Neurotization of the facial nerve as an effective way to treat paralysis of mimic muscles

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Pathologies of the facial nerve are one of the most common types of pathology of the peripheral nervous system. In the structure of lesions of the cranial nerves, this pathology occupies the first place. The clinical picture of facial nerve damage of various genesis is rather monotonous and manifests itself as persistent paresis or paralysis of the facial muscles. The literature describes a large number of different highly effective techniques aimed at restoring the function of the facial nerve and mimic muscles, examples of which are numerous conservative and surgical methods for the treatment of facial nerve neuropathy. The review presents the most common method of mimic muscles paralysis surgical treatment — facial nerve neurotization. The essence of this surgical intervention is in suturing to the affected facial nerve the trunk or a portion of individual fibers of the intact nerve-neurotic, which can be the hypoglossal, masticatory, phrenic, accessory, glossopharyngeal nerves, as well as the descending branch of the hypoglossal nerve and the anterior branches of the C2–C3 cervical nerves. Currently, options for the combined use of various donor nerves and autoextensions are gaining popularity among neurosurgeons, due to more favorable results in restoring the function of the facial nerve, as well as with an individual approach to each patient. The main stages of neurotization of the facial nerve include the isolation and intersection of the facial nerve, the isolation and intersection of the trunk or individual fibers of the neurotizer, the execution of the suture of the nerve in the “end to end” or “end to side” method. Particular attention should be paid to the most innovative method of facial nerve neurotization — facial nerve cross-plasty, during which an anastomosis between the damaged and intact facial nerves using autotransplants from the gastrocnemius nerve or a free muscle graft, including the tender muscle and the anterior branch of the obturator nerve is performed. The process of restoring facial nerve function and regressing characteristic symptoms takes a long period of time and requires specialized restorative treatment.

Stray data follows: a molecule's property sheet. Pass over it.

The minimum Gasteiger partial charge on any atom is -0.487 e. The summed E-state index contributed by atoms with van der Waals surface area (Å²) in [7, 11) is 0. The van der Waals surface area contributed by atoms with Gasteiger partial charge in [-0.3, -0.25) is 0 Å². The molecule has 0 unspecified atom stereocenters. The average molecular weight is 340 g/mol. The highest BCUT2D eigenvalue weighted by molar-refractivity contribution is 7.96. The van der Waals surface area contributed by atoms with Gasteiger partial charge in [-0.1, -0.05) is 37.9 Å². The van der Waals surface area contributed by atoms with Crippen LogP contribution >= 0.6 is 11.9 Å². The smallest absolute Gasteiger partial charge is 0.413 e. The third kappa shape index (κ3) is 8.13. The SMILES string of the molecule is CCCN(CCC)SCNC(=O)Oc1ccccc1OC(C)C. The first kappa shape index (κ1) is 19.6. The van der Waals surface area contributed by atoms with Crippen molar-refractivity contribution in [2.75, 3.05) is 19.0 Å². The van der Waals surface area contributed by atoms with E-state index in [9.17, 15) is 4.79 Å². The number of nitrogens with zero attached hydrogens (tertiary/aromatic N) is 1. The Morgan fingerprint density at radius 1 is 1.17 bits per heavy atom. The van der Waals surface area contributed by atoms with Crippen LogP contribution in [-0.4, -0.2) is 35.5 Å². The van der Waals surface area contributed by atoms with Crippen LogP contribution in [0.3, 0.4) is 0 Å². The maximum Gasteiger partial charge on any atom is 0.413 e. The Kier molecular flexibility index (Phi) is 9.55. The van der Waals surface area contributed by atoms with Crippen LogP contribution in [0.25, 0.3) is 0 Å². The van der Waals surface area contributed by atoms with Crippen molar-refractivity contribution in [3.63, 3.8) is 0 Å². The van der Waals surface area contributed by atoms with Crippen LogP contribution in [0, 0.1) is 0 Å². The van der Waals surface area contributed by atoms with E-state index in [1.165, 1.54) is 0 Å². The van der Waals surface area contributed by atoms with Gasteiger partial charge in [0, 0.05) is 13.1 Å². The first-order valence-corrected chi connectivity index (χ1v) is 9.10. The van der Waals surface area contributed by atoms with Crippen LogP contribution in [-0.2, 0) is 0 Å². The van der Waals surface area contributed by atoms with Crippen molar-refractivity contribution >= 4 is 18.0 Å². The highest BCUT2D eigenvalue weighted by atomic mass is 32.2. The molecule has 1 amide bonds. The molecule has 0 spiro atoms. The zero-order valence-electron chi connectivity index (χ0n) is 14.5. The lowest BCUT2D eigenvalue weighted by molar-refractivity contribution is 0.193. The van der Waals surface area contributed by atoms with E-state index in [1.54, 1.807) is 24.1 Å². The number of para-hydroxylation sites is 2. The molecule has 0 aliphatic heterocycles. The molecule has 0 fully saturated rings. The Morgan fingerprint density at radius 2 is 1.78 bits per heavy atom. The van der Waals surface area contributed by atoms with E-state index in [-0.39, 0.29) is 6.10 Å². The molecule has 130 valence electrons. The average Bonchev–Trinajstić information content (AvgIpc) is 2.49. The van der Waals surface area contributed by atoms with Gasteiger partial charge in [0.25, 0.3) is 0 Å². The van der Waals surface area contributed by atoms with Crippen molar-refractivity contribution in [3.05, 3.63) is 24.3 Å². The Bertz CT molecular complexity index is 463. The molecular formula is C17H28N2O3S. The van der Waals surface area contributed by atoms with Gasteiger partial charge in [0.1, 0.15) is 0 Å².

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Bogdan V. Skaliitchouk

Military Medical Academy named after S.M. Kirov

Author for correspondence.
ORCID iD: 0000-0002-6024-8142


Russian Federation, St. Petersburg, Russia

Alexey I. Gaivoronsky

Military Medical Academy named after S.M. Kirov; St. Petersburg State University

ORCID iD: 0000-0003-1886-5486

M.D., D. Sci. (Med.), Prof., Depart. of Neurosurgery

Russian Federation, St. Petersburg, Russia; St. Petersburg, Russia

Vyacheslav V. Vinogradov

Military Medical Academy named after S.M. Kirov

ORCID iD: 0000-0001-5930-3805


Russian Federation, St. Petersburg, Russia

Dmitriy V. Svistov

Military Medical Academy named after S.M. Kirov

ORCID iD: 0000-0002-3922-9887

M.D., Cand. Sci. (Med.), Assoc. Prof., Head of Depart., Depart. of Neurosurgery

Russian Federation, St. Petersburg, Russia


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Supplementary files

Supplementary Files
1. Рис. 1. Схема доступа к лицевому и добавочному нервам: 1 — лицевой нерв; 2 — добавочный нерв; 3 — околоушная слюнная железа; 4 — внутренняя яремная вена; 5 — грудино-ключично-сосцевидная мышца

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2. Рис. 2. Способ продольного ретроградного расщепления волокон подъязычного нерва с последующей невротизацией лицевого нерва по M.D. Cusimano: 1 — лицевой нерв; 2 — подъязычный нерв; 3 — шов нерва по типу «конец в конец»

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3. Рис. 3. Способ невротизации лицевого нерва жевательным по M. Spira: 1 — лицевой нерв; 2 — жевательный нерв; 3 — шов нерва по типу «конец в конец»; 4 — околоушная слюнная железа

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